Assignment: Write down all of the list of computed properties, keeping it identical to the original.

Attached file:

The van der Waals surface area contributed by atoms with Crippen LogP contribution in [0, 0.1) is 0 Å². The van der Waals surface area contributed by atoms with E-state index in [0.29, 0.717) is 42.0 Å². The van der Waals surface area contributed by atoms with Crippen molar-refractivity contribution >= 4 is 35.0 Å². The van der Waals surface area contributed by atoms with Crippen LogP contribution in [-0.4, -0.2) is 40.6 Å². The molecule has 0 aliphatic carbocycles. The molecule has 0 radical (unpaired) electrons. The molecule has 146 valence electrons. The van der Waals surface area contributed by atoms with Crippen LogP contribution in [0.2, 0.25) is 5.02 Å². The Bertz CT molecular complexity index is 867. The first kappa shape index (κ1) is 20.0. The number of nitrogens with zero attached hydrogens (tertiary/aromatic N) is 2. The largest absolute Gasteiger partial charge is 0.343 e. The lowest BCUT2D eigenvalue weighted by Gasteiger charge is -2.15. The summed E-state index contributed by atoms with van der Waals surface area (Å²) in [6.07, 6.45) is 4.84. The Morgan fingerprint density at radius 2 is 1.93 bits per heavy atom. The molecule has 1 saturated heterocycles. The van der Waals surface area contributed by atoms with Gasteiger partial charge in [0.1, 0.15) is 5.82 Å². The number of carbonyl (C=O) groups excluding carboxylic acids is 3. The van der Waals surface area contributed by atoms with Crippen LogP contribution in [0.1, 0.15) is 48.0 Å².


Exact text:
The van der Waals surface area contributed by atoms with Crippen LogP contribution in [0, 0.1) is 0 Å². The van der Waals surface area contributed by atoms with E-state index in [0.29, 0.717) is 42.0 Å². The van der Waals surface area contributed by atoms with Crippen molar-refractivity contribution >= 4 is 35.0 Å². The van der Waals surface area contributed by atoms with Crippen LogP contribution in [-0.4, -0.2) is 40.6 Å². The molecule has 0 aliphatic carbocycles. The molecule has 0 radical (unpaired) electrons. The molecule has 146 valence electrons. The van der Waals surface area contributed by atoms with Crippen LogP contribution in [0.2, 0.25) is 5.02 Å². The Bertz CT molecular complexity index is 867. The first kappa shape index (κ1) is 20.0. The number of nitrogens with zero attached hydrogens (tertiary/aromatic N) is 2. The largest absolute Gasteiger partial charge is 0.343 e. The lowest BCUT2D eigenvalue weighted by Gasteiger charge is -2.15. The summed E-state index contributed by atoms with van der Waals surface area (Å²) in [6.07, 6.45) is 4.84. The Morgan fingerprint density at radius 2 is 1.93 bits per heavy atom. The molecule has 1 saturated heterocycles. The van der Waals surface area contributed by atoms with Gasteiger partial charge in [0.1, 0.15) is 5.82 Å². The number of carbonyl (C=O) groups excluding carboxylic acids is 3. The van der Waals surface area contributed by atoms with Crippen LogP contribution in [0.1, 0.15) is 48.0 Å².